I have been using Capture the Flags (CTFs) in my classrooms since 2013 and been training teachers in their use since 2017. While I wholeheartedly appreciate the staggering amount of work picoCTF and Carnegie Mellon do and did, I always felt that there was a learning curve issue they were having difficulty meeting. At the same time, I have seen other CTFs come and go and, invariably, they seem to be not as interested in the learning curve as I am.
Don’t know what a CTF is? I wrote this many years ago and it is out of date, but it will get you up to speed. I’ll also be updating it extensively once I get the CTF of my dreams built:
So, long story short, I am embarking on an ambitious task to create a truly beginner friendly CTF that even the most inexperienced CS teacher can feel safe in using in their classroom. At the same time, I hope it will double as an entry way for teachers who aren’t ready to expose their students to a CTF and want to learn enough to be comfortable using them in their classrooms. Here is the list of warm up topics currently up:
Hello World – Literally here is the flag, put the flag in
BaseBall – Convert binary, octal, and hexadecimal to decimal
Extensions Lie – Teach that you pretty much have to ignore the three letter extension at the end of the file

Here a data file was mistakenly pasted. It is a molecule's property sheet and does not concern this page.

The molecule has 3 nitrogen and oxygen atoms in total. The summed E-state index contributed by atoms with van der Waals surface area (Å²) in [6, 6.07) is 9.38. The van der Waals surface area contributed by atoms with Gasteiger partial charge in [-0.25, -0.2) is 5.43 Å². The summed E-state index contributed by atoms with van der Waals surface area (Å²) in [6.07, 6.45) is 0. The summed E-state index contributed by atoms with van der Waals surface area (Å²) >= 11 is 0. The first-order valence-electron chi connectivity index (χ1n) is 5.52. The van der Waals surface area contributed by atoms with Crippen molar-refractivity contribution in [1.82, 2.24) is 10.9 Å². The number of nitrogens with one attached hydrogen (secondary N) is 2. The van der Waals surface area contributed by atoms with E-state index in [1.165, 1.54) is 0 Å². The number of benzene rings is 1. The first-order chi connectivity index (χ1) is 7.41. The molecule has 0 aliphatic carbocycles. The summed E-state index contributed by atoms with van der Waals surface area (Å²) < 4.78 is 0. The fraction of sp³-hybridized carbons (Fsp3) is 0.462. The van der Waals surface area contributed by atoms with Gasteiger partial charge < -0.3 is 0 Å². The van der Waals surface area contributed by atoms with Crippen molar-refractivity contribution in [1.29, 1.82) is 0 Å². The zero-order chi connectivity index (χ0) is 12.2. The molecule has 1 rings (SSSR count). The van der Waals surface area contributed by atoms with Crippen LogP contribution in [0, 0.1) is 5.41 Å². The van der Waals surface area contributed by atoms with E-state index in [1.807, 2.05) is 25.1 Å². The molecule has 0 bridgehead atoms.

Go To Considered Harmful – Basic search engine research
K&R – More basic search engine research
SuperBase – Base64 encoding
Use the Telnet Force – telnet
Zip Line – File magic numbers and hex editors
Ask and Ye Shall Receive – Hex to ASCII
Big Blue – Hex to well.. something other than ASCII
The Wonderful Wizard of Woz – Hex to ASCII with an Apple II twist
The Source – Learning how to show source in your browser
Hello Zip – Decompressing zip files
A Sticky Situation – UNIX/Linux tar fun
grep is Your Kinsman – grep fun
Net Kitty – nc (netcat)
A key feature is that these problems are not designed to be tricky, but rather to give students (and teachers) a baseline to do more complicated CTFs. The problems are entirely designed to teach a specific CTF topic, rather than confuse students, and additionally direct them to resources they need to solve these (and more complicated) problems. I’m also big into teaching computer history, so you can will see I have snuck some of that into the problems, as well.
I have tried to make it as platform agnostic as possible, by avoiding some of the more CLI based fundamentals (at least for the warm up). I am trying to remain as iPad and ChromeBook friendly as possible.